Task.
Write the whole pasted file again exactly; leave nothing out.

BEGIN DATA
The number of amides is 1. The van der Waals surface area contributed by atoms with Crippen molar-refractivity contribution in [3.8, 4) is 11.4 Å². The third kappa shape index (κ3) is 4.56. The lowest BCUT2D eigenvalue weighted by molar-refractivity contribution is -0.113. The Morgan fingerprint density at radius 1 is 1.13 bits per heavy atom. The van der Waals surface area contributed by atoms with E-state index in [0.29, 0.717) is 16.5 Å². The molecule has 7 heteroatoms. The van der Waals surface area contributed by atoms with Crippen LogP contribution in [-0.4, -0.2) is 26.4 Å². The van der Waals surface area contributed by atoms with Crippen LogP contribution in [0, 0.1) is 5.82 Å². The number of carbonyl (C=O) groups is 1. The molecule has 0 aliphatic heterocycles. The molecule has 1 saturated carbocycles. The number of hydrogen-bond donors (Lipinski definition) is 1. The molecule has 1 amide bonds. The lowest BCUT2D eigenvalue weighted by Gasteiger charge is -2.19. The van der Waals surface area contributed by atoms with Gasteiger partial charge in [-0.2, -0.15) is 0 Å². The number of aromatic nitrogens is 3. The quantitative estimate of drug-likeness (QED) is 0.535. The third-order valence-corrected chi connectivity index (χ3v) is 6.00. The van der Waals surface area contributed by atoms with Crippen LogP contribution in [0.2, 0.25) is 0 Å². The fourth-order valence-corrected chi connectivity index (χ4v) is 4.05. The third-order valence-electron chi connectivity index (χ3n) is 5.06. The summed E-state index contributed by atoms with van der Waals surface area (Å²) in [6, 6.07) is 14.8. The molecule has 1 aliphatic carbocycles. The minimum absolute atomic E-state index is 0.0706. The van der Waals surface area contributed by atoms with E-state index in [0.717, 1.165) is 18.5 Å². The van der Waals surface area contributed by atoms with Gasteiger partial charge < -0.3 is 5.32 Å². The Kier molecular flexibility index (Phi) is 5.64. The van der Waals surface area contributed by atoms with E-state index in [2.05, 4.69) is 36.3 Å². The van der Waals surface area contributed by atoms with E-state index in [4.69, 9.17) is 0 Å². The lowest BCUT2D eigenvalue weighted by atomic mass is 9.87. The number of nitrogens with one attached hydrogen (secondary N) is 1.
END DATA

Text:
The number of amides is 1. The van der Waals surface area contributed by atoms with Crippen molar-refractivity contribution in [3.8, 4) is 11.4 Å². The third kappa shape index (κ3) is 4.56. The lowest BCUT2D eigenvalue weighted by molar-refractivity contribution is -0.113. The Morgan fingerprint density at radius 1 is 1.13 bits per heavy atom. The van der Waals surface area contributed by atoms with E-state index in [0.29, 0.717) is 16.5 Å². The molecule has 7 heteroatoms. The van der Waals surface area contributed by atoms with Crippen LogP contribution in [-0.4, -0.2) is 26.4 Å². The van der Waals surface area contributed by atoms with Crippen LogP contribution in [0, 0.1) is 5.82 Å². The number of carbonyl (C=O) groups is 1. The molecule has 0 aliphatic heterocycles. The molecule has 1 saturated carbocycles. The number of hydrogen-bond donors (Lipinski definition) is 1. The molecule has 1 amide bonds. The lowest BCUT2D eigenvalue weighted by Gasteiger charge is -2.19. The van der Waals surface area contributed by atoms with Gasteiger partial charge in [-0.2, -0.15) is 0 Å². The number of aromatic nitrogens is 3. The quantitative estimate of drug-likeness (QED) is 0.535. The third-order valence-corrected chi connectivity index (χ3v) is 6.00. The van der Waals surface area contributed by atoms with Crippen LogP contribution in [0.2, 0.25) is 0 Å². The fourth-order valence-corrected chi connectivity index (χ4v) is 4.05. The third-order valence-electron chi connectivity index (χ3n) is 5.06. The summed E-state index contributed by atoms with van der Waals surface area (Å²) in [6, 6.07) is 14.8. The molecule has 1 aliphatic carbocycles. The minimum absolute atomic E-state index is 0.0706. The van der Waals surface area contributed by atoms with E-state index in [0.717, 1.165) is 18.5 Å². The van der Waals surface area contributed by atoms with Gasteiger partial charge < -0.3 is 5.32 Å². The Kier molecular flexibility index (Phi) is 5.64. The van der Waals surface area contributed by atoms with E-state index in [2.05, 4.69) is 36.3 Å². The van der Waals surface area contributed by atoms with E-state index in [4.69, 9.17) is 0 Å². The lowest BCUT2D eigenvalue weighted by atomic mass is 9.87. The number of nitrogens with one attached hydrogen (secondary N) is 1.